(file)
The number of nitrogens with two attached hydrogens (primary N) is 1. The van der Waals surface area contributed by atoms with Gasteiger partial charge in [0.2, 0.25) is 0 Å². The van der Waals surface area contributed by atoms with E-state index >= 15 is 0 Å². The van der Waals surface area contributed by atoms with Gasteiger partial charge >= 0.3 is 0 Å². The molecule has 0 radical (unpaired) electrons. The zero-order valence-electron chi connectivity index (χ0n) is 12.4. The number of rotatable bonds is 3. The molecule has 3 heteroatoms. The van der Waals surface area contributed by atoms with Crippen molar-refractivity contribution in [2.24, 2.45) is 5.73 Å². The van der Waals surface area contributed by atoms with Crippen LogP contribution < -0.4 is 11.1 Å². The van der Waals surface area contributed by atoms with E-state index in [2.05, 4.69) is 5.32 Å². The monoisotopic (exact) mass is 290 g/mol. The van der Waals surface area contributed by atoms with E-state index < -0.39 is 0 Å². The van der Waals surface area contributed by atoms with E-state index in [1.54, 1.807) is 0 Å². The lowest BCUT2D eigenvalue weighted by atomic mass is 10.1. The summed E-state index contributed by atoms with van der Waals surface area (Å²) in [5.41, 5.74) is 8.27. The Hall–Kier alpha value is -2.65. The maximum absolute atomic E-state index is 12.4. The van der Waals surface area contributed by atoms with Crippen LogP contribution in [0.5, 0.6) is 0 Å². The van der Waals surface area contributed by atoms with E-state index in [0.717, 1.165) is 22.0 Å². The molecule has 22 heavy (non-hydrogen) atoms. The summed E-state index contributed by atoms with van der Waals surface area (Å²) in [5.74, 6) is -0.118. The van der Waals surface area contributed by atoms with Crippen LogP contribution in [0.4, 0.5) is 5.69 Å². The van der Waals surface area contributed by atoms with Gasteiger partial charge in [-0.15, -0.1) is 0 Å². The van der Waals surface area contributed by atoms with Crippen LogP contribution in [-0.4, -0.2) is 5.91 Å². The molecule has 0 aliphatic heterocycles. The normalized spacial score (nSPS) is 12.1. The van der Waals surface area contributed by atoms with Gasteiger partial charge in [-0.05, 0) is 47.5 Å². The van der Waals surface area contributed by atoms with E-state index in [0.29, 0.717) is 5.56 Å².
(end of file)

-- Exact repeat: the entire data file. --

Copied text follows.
The number of nitrogens with two attached hydrogens (primary N) is 1. The van der Waals surface area contributed by atoms with Gasteiger partial charge in [0.2, 0.25) is 0 Å². The van der Waals surface area contributed by atoms with E-state index >= 15 is 0 Å². The van der Waals surface area contributed by atoms with Gasteiger partial charge >= 0.3 is 0 Å². The molecule has 0 radical (unpaired) electrons. The zero-order valence-electron chi connectivity index (χ0n) is 12.4. The number of rotatable bonds is 3. The molecule has 3 heteroatoms. The van der Waals surface area contributed by atoms with Crippen molar-refractivity contribution in [2.24, 2.45) is 5.73 Å². The van der Waals surface area contributed by atoms with Crippen LogP contribution < -0.4 is 11.1 Å². The van der Waals surface area contributed by atoms with E-state index in [2.05, 4.69) is 5.32 Å². The monoisotopic (exact) mass is 290 g/mol. The van der Waals surface area contributed by atoms with E-state index < -0.39 is 0 Å². The van der Waals surface area contributed by atoms with E-state index in [1.54, 1.807) is 0 Å². The lowest BCUT2D eigenvalue weighted by atomic mass is 10.1. The summed E-state index contributed by atoms with van der Waals surface area (Å²) in [5.41, 5.74) is 8.27. The Hall–Kier alpha value is -2.65. The maximum absolute atomic E-state index is 12.4. The van der Waals surface area contributed by atoms with Crippen LogP contribution in [0.5, 0.6) is 0 Å². The van der Waals surface area contributed by atoms with E-state index in [0.717, 1.165) is 22.0 Å². The molecule has 22 heavy (non-hydrogen) atoms. The summed E-state index contributed by atoms with van der Waals surface area (Å²) in [5.74, 6) is -0.118. The van der Waals surface area contributed by atoms with Crippen LogP contribution in [0.4, 0.5) is 5.69 Å². The van der Waals surface area contributed by atoms with Gasteiger partial charge in [-0.15, -0.1) is 0 Å². The van der Waals surface area contributed by atoms with Crippen LogP contribution in [-0.4, -0.2) is 5.91 Å². The molecule has 0 aliphatic heterocycles. The normalized spacial score (nSPS) is 12.1. The van der Waals surface area contributed by atoms with Gasteiger partial charge in [-0.05, 0) is 47.5 Å². The van der Waals surface area contributed by atoms with E-state index in [0.29, 0.717) is 5.56 Å².